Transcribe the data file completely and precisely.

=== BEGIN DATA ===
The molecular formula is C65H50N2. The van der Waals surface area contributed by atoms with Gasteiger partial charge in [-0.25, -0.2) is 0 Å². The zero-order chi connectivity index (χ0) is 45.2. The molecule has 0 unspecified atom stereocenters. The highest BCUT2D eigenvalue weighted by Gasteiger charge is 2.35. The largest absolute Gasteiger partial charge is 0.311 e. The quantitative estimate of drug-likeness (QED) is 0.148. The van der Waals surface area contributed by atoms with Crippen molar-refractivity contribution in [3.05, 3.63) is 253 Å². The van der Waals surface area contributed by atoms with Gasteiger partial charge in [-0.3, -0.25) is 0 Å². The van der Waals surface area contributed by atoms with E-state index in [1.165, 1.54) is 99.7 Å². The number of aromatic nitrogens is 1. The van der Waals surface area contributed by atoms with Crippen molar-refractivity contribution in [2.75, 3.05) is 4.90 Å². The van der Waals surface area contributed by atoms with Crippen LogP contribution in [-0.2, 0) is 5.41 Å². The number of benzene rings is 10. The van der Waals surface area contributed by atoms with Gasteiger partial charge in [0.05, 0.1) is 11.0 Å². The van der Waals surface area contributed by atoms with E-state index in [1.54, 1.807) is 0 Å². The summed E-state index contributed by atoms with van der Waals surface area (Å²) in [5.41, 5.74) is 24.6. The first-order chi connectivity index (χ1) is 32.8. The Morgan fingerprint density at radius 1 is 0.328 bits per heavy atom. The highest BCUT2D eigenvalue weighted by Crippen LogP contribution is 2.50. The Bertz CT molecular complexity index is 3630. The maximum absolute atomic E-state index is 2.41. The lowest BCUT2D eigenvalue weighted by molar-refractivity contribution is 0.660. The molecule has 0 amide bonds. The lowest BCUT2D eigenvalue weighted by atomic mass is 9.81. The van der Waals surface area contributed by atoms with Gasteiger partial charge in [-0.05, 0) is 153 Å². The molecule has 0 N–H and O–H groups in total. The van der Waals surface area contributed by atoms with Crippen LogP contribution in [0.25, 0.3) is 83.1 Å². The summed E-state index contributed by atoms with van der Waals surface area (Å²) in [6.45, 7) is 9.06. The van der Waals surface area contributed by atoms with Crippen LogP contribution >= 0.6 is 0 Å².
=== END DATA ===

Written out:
The molecular formula is C65H50N2. The van der Waals surface area contributed by atoms with Gasteiger partial charge in [-0.25, -0.2) is 0 Å². The zero-order chi connectivity index (χ0) is 45.2. The molecule has 0 unspecified atom stereocenters. The highest BCUT2D eigenvalue weighted by Gasteiger charge is 2.35. The largest absolute Gasteiger partial charge is 0.311 e. The quantitative estimate of drug-likeness (QED) is 0.148. The van der Waals surface area contributed by atoms with Crippen molar-refractivity contribution in [3.05, 3.63) is 253 Å². The van der Waals surface area contributed by atoms with Gasteiger partial charge in [-0.3, -0.25) is 0 Å². The van der Waals surface area contributed by atoms with E-state index in [1.165, 1.54) is 99.7 Å². The number of aromatic nitrogens is 1. The van der Waals surface area contributed by atoms with Crippen molar-refractivity contribution in [2.75, 3.05) is 4.90 Å². The van der Waals surface area contributed by atoms with Crippen LogP contribution in [-0.2, 0) is 5.41 Å². The number of benzene rings is 10. The van der Waals surface area contributed by atoms with Gasteiger partial charge in [0.05, 0.1) is 11.0 Å². The van der Waals surface area contributed by atoms with E-state index in [1.54, 1.807) is 0 Å². The summed E-state index contributed by atoms with van der Waals surface area (Å²) in [5.41, 5.74) is 24.6. The first-order chi connectivity index (χ1) is 32.8. The Morgan fingerprint density at radius 1 is 0.328 bits per heavy atom. The highest BCUT2D eigenvalue weighted by Crippen LogP contribution is 2.50. The Bertz CT molecular complexity index is 3630. The maximum absolute atomic E-state index is 2.41. The lowest BCUT2D eigenvalue weighted by molar-refractivity contribution is 0.660. The molecule has 0 amide bonds. The lowest BCUT2D eigenvalue weighted by atomic mass is 9.81. The van der Waals surface area contributed by atoms with Gasteiger partial charge in [-0.05, 0) is 153 Å². The molecule has 0 N–H and O–H groups in total. The van der Waals surface area contributed by atoms with Crippen LogP contribution in [0.25, 0.3) is 83.1 Å². The summed E-state index contributed by atoms with van der Waals surface area (Å²) in [6.45, 7) is 9.06. The van der Waals surface area contributed by atoms with Crippen LogP contribution >= 0.6 is 0 Å².